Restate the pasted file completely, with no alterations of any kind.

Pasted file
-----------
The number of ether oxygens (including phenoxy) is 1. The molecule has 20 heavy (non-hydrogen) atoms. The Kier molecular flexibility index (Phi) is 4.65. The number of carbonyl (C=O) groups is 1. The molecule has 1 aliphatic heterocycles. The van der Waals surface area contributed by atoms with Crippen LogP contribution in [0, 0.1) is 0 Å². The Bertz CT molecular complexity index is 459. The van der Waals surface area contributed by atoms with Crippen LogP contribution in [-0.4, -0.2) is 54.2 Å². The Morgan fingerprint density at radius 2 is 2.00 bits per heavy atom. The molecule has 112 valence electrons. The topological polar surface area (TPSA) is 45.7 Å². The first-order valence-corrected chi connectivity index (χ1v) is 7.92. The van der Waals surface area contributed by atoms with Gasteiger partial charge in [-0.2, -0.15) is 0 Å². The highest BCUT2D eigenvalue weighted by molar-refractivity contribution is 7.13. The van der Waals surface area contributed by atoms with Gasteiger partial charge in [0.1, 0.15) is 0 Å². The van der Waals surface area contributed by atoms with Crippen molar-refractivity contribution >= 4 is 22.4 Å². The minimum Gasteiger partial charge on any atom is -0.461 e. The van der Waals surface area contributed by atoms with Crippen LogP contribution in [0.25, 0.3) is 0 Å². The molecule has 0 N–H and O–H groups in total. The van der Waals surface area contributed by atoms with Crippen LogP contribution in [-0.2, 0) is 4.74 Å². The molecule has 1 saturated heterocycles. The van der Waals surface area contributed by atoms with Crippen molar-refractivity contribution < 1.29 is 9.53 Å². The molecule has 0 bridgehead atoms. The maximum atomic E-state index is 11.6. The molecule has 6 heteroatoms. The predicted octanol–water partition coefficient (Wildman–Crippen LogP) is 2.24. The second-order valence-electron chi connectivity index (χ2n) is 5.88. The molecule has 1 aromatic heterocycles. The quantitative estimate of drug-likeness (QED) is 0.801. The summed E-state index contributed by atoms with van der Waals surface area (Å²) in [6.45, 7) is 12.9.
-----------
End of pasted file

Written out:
The number of ether oxygens (including phenoxy) is 1. The molecule has 20 heavy (non-hydrogen) atoms. The Kier molecular flexibility index (Phi) is 4.65. The number of carbonyl (C=O) groups is 1. The molecule has 1 aliphatic heterocycles. The van der Waals surface area contributed by atoms with Crippen LogP contribution in [0, 0.1) is 0 Å². The Bertz CT molecular complexity index is 459. The van der Waals surface area contributed by atoms with Crippen LogP contribution in [-0.4, -0.2) is 54.2 Å². The Morgan fingerprint density at radius 2 is 2.00 bits per heavy atom. The molecule has 112 valence electrons. The topological polar surface area (TPSA) is 45.7 Å². The first-order valence-corrected chi connectivity index (χ1v) is 7.92. The van der Waals surface area contributed by atoms with Gasteiger partial charge in [-0.2, -0.15) is 0 Å². The highest BCUT2D eigenvalue weighted by molar-refractivity contribution is 7.13. The van der Waals surface area contributed by atoms with Gasteiger partial charge in [0.1, 0.15) is 0 Å². The van der Waals surface area contributed by atoms with Crippen molar-refractivity contribution >= 4 is 22.4 Å². The minimum Gasteiger partial charge on any atom is -0.461 e. The van der Waals surface area contributed by atoms with Crippen LogP contribution in [0.25, 0.3) is 0 Å². The molecule has 0 N–H and O–H groups in total. The van der Waals surface area contributed by atoms with Crippen LogP contribution in [-0.2, 0) is 4.74 Å². The molecule has 1 saturated heterocycles. The van der Waals surface area contributed by atoms with Crippen molar-refractivity contribution < 1.29 is 9.53 Å². The molecule has 0 bridgehead atoms. The maximum atomic E-state index is 11.6. The molecule has 6 heteroatoms. The predicted octanol–water partition coefficient (Wildman–Crippen LogP) is 2.24. The second-order valence-electron chi connectivity index (χ2n) is 5.88. The molecule has 1 aromatic heterocycles. The quantitative estimate of drug-likeness (QED) is 0.801. The summed E-state index contributed by atoms with van der Waals surface area (Å²) in [6.45, 7) is 12.9.